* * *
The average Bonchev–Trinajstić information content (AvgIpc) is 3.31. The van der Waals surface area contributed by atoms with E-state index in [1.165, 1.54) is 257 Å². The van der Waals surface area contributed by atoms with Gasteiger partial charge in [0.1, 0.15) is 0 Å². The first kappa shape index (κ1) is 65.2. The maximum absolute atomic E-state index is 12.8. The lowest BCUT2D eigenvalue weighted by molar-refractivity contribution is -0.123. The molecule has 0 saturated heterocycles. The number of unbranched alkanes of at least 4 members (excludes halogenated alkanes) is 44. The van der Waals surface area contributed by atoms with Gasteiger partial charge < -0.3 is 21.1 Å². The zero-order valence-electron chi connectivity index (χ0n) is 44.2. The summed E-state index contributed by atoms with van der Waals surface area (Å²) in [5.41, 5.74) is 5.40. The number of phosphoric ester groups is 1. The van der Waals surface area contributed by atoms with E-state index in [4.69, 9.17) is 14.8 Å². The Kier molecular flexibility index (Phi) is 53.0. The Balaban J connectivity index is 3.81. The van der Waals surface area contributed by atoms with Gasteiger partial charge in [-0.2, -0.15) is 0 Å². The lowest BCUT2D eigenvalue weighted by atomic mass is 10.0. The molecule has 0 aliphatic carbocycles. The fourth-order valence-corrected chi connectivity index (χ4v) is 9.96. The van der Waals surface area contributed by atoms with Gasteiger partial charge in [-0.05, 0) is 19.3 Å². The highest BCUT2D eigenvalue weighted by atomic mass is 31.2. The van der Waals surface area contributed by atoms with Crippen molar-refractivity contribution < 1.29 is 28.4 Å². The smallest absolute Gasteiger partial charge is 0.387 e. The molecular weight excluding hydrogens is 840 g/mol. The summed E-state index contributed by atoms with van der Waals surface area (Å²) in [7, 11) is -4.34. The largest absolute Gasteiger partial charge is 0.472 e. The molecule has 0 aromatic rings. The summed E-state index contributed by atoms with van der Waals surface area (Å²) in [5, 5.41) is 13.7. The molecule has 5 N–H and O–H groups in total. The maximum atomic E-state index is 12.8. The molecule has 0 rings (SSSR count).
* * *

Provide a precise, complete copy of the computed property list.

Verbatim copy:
The average Bonchev–Trinajstić information content (AvgIpc) is 3.31. The van der Waals surface area contributed by atoms with E-state index in [1.165, 1.54) is 257 Å². The van der Waals surface area contributed by atoms with Gasteiger partial charge in [0.1, 0.15) is 0 Å². The first kappa shape index (κ1) is 65.2. The maximum absolute atomic E-state index is 12.8. The lowest BCUT2D eigenvalue weighted by molar-refractivity contribution is -0.123. The molecule has 0 saturated heterocycles. The number of unbranched alkanes of at least 4 members (excludes halogenated alkanes) is 44. The van der Waals surface area contributed by atoms with Gasteiger partial charge < -0.3 is 21.1 Å². The zero-order valence-electron chi connectivity index (χ0n) is 44.2. The summed E-state index contributed by atoms with van der Waals surface area (Å²) in [5.41, 5.74) is 5.40. The number of phosphoric ester groups is 1. The van der Waals surface area contributed by atoms with E-state index in [4.69, 9.17) is 14.8 Å². The Kier molecular flexibility index (Phi) is 53.0. The Balaban J connectivity index is 3.81. The van der Waals surface area contributed by atoms with Gasteiger partial charge in [-0.2, -0.15) is 0 Å². The lowest BCUT2D eigenvalue weighted by atomic mass is 10.0. The molecule has 0 aliphatic carbocycles. The fourth-order valence-corrected chi connectivity index (χ4v) is 9.96. The van der Waals surface area contributed by atoms with Gasteiger partial charge in [-0.05, 0) is 19.3 Å². The highest BCUT2D eigenvalue weighted by atomic mass is 31.2. The van der Waals surface area contributed by atoms with Crippen molar-refractivity contribution < 1.29 is 28.4 Å². The smallest absolute Gasteiger partial charge is 0.387 e. The molecular weight excluding hydrogens is 840 g/mol. The summed E-state index contributed by atoms with van der Waals surface area (Å²) in [7, 11) is -4.34. The largest absolute Gasteiger partial charge is 0.472 e. The molecule has 0 aromatic rings. The summed E-state index contributed by atoms with van der Waals surface area (Å²) in [5, 5.41) is 13.7. The molecule has 5 N–H and O–H groups in total. The maximum atomic E-state index is 12.8. The molecule has 0 rings (SSSR count).